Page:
Prime Minister Gaston Browne says he favours having climate change taught as a subject in schools as it is currently the most significant threat to human existence.
Fresh from attending the annual United Nations summit on climate change, COP 27, PM Browne said it is important to increase awareness about climate change among all members of society.
“The scientists have indicated that if global temperatures rise beyond 1.5 degrees then our civilization would be imperilled.
“It means that we would be under water and all our infrastructure would be lost.
“In fact, we would become climate refugees if that happens. That is something we have to continue to fight. In fact, I feel so strongly, I believe it’s something that ought to be taught in our schools,” he said.
Describing climate change as “the most existential threat” facing Antigua and Barbuda and other small island states, Browne reiterated that its implications impact all of humanity.
“If global temperatures continue to rise then we won’t have a planet on which to live. It is therefore a serious issue,” he explained.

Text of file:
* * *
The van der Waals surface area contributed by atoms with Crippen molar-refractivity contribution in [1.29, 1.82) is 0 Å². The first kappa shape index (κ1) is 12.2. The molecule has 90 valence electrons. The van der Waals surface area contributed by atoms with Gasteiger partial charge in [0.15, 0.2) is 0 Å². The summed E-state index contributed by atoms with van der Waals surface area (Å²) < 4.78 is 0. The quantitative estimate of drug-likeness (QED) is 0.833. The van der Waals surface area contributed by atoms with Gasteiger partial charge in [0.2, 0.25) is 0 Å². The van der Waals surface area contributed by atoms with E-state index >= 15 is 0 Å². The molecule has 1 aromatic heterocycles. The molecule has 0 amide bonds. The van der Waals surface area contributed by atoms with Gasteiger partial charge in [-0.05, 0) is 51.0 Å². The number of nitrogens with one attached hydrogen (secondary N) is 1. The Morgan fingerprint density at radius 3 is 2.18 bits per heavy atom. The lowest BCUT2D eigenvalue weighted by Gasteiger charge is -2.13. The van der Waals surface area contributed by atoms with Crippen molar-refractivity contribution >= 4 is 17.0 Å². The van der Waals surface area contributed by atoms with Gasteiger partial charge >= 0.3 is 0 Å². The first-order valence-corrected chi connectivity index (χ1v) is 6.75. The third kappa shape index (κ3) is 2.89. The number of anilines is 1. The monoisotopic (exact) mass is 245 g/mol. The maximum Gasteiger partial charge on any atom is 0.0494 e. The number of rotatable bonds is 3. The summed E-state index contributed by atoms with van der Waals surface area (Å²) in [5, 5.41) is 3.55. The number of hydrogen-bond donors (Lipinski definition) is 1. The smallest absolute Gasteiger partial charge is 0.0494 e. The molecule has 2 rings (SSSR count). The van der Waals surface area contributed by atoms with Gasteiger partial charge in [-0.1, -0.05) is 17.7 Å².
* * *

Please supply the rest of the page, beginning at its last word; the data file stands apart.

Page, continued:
According to PM Browne it has now been scientifically proven that the global temperature increase is the result of the increase in the use of fossil fuels beginning during the industrial revolution.
“What the scientists are saying is that we have to reduce emissions and to transition into renewables such as solar, wind energy and hydro power as well.”
He noted that the government is currently installing a combined solar and wind plant.
Browne also pointed out that the recommendation of the scientific community now is that fossil fuels ought to remain in the ground.
“This is where the fight is as most industrialised countries have well-established fossil fuel industries. They consume a lot of fossil fuel, and they have these huge oil companies that make billions of dollars in profits each year. In fact, for this year, it is projected that they would make up to two trillion dollars in profits.
“So, they are making all this profit while the planet is burning. There is something fundamentally wrong about that,” he said.
Oil companies, with their huge resources, often pay lobbyists to attend meetings like COP27 to minimise the impact of climate change and railroad attempts to reverse the damage being caused.
The prime minister added that many politicians have been muzzled on speaking out or taking action to address climate change as they are “sponsored” by oil companies which deny the reality and dangers of climate change.
“These are some of the issues we are fighting against,” Browne pointed out.
Environment Minister, Sir Molwyn Joseph travelled on Saturday bound for COP27 in Egypt where he will head the Antigua and Barbuda delegation at the conference which runs for the remainder of the week.